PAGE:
“Best Latin Alternative Band -2013” – LA Weekly

“Creative, Socially Conscious, it’s perfect”- NPR
“Urgent, relevant music”BBC

Born in the streets of Los Angeles, Las Cafeteras are children of immigrants who are remixing roots music and telling modern day stories with what LA Timeshas called a “uniquely Angeleno mishmash of punk, hip-hop, beat music, cumbia and rock … Live, they’re magnetic.”

Las Cafeteras have taken the music scene by storm with their infectious live performances and have crossed-genre and musical borders, playing with bands such as Mexican icons Caifanes, Lila Downs, Colombian superstar Juanes, Los Angeles legends Ozomatli, folk/indie favorites Edward Sharpe and the Magnetic Zeros, Los Angeles Philharmonic Orchestra, and most recently with Talib Kweli.

The sound of Las Cafeteras is brought to life by the eclectic instrumentation used, which include jarana’s, requinto, a donkey jawbone, a West African bass instrument called the Marimbol, cajón, and a wooden platform called the Tarima used to dance Zapateado.


Las Cafeteras formed as a band in 2008 with the purpose of documenting the histories of their neighborhoods through music. As musicians, they started as students of the Eastside Café, a Zapatista inspired community space in East Los Angeles where they were influenced by the culture, storytelling, and poetic music of Son Jarocho, a traditional music from Veracruz, Mexico.

Their namesake derives from the organization where they took classes, the Eastside Café. However, to honor women and challenge masculine language, they feminized their group name by calling themselves, Las Cafeteras, rather than Los Cafeteros.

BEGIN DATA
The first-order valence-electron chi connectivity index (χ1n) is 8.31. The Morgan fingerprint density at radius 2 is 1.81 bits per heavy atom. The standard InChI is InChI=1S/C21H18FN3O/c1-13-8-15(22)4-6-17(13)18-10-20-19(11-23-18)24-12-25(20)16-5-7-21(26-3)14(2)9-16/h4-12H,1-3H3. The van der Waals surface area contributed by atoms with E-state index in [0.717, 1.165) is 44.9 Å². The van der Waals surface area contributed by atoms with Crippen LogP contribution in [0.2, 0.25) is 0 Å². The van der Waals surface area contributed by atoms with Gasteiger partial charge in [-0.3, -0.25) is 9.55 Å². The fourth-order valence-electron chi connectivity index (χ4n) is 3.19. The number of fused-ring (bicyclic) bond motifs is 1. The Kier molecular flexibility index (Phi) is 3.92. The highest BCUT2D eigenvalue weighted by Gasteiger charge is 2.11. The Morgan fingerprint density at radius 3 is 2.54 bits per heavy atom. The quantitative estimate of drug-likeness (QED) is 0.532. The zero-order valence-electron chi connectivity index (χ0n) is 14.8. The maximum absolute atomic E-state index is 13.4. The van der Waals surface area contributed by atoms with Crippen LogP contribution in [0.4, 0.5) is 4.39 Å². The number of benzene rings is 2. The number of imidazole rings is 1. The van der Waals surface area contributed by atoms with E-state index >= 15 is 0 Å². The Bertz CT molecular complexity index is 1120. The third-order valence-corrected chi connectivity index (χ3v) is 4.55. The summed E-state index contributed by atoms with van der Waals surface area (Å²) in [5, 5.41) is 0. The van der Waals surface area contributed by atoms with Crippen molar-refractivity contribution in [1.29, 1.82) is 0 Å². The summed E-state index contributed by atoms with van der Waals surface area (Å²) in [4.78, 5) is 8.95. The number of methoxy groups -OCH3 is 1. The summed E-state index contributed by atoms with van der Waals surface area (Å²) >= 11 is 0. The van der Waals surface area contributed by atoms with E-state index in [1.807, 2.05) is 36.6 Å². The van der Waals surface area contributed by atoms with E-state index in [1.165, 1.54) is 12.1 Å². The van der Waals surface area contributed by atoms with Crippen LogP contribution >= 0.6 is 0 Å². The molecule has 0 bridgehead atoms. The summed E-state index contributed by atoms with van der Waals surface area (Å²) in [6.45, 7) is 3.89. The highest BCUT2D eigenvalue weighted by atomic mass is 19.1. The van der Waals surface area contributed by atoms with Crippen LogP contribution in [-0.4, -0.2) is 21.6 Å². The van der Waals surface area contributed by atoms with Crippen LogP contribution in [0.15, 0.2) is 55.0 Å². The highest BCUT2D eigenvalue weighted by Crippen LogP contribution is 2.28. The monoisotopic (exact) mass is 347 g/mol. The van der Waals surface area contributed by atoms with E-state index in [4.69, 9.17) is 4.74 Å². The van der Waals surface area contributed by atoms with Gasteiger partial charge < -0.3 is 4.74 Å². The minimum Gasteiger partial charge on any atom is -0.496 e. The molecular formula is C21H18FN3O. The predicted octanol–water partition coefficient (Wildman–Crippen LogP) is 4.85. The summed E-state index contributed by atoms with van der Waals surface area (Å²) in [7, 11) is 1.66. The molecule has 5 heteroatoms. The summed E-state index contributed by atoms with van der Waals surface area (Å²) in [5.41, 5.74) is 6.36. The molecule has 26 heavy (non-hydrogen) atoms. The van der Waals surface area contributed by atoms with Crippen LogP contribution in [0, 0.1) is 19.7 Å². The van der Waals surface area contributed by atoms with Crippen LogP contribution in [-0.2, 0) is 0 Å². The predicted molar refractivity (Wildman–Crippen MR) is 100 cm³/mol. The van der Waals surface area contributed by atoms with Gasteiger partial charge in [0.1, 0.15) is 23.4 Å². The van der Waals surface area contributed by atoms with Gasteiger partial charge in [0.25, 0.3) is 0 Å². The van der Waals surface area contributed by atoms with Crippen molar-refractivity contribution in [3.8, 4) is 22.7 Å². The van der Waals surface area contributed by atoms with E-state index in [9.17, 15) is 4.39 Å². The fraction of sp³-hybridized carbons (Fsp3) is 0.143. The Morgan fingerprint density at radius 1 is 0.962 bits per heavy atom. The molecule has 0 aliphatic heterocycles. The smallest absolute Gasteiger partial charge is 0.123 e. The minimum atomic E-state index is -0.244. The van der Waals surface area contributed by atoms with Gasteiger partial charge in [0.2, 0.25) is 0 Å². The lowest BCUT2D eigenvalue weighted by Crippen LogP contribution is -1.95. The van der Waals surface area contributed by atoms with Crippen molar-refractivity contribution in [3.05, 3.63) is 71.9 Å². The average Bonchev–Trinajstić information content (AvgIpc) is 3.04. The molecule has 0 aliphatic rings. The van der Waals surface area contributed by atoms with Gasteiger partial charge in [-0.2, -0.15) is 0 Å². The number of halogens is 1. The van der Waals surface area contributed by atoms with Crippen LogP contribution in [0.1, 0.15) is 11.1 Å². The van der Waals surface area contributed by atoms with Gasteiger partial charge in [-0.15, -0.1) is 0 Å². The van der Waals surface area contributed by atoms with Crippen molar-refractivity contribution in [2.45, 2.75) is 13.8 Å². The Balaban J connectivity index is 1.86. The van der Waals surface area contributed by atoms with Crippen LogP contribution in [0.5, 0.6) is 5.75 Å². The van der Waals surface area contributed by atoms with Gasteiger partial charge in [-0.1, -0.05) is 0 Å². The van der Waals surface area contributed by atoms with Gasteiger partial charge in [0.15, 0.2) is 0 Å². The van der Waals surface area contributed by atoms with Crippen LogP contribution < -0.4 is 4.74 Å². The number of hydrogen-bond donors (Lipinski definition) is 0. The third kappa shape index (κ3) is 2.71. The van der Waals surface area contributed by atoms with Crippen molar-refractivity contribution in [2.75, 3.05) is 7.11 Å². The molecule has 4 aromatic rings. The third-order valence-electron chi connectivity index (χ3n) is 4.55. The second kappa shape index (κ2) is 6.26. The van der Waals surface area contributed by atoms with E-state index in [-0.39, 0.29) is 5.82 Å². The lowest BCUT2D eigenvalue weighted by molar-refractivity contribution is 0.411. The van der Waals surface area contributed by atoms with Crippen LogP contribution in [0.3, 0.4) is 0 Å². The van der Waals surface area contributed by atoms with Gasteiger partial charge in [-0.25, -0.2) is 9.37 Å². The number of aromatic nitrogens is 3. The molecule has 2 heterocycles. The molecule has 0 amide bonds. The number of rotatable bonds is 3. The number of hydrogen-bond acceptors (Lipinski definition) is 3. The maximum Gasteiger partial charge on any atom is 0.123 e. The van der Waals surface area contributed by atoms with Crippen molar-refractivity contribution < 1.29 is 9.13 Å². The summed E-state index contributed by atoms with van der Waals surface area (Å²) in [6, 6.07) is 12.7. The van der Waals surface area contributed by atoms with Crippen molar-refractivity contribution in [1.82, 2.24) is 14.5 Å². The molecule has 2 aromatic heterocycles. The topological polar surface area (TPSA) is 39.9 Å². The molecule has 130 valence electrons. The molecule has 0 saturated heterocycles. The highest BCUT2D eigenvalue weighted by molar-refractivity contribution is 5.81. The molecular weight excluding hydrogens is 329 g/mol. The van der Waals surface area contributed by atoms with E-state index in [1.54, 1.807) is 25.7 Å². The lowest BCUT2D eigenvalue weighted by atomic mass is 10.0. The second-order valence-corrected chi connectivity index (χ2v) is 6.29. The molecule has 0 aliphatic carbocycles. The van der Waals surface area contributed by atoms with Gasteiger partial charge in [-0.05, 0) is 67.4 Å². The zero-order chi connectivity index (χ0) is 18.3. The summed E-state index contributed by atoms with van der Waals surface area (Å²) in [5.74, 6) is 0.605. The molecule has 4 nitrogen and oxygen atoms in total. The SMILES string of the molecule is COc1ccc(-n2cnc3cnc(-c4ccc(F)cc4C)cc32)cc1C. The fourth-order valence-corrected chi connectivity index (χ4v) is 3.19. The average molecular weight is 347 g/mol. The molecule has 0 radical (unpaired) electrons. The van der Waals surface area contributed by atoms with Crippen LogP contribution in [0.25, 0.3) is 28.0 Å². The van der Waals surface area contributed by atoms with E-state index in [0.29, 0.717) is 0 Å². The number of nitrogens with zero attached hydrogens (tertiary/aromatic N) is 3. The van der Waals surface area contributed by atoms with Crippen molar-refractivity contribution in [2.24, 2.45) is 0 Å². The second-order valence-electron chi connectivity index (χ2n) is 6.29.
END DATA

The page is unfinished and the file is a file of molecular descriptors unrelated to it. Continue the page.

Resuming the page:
Their debut studio album “It’s Time” has received great reviews across the country and has featured on BBC, NPR, KCRW & the LA Times.


denise2 (2)

Denise Carlos, MSW

Denise Carlos grew up in the Huntington Park neighborhood of South East L.A. with her older sister and parents.  Her father is from Mexicali, Baja California and her mother from Amacueca, Jalisco and immigrated to the U.S. in the 1970’s to work and raise their family. One of Denise’s nicknames growing up was “Diantre”- meaning […]


Leah Rose Gallegos

Born and raised in Highland Park, LA, Leah Rose Gallegos grew up playing soccer and singing on the side. When she is not with Las Cafeteras, Futbolistas and/or family, you can find Leah sharing yoga at People’s Yoga (the first yoga studio in East L.A., which she co-owns), playing with kids, or on an adventure.  […]


Daniel French

Hailing from the San Gabriel Valley (east of East LA) Daniel Jesus French is the youngest of 3 siblings. He strums the jarana segunda, sings, MCs, & plays keys. A storyteller at heart Daniel has worked as playwright, poet, actor & oral historian. In the summer of 2011 he drove across the continent documenting his […]


David Flores

Requinto Jarocho Born and raised in East LA and the San Gabriel Valley, David Flores is the second oldest of 6 brothers and sisters. He earned his Master’s Degree in Social and Cultural Analysis of Education from California State University, Long Beach. When not studying, playing futbol or music, David loves taking his Chicano culture to […]


Hector Flores

  Vocals, Jarana, Zapateado   Born in City Terrace, Hector Flores grew up in the Pan-Asian – Chicano neighborhoods of San Gabriel Valley and East LA. The oldest of 6 kids, his mom is from Morelia, Michoacán and his pops is from San Luis Rio Colorado, Sonora. Growing up Hector listened to Al Green, Ana […]


Jose Cano

Jose Cano’s main role in Las Cafeteras is percussion and at times contributes with the flute, requinto, harmonica and shouts out an occasional “yo no creo en fronteras”.  Originally from Oxnard CA, he started playing music in the middle school concert band and has since been involved in a number of bands playing anything from cumbia […]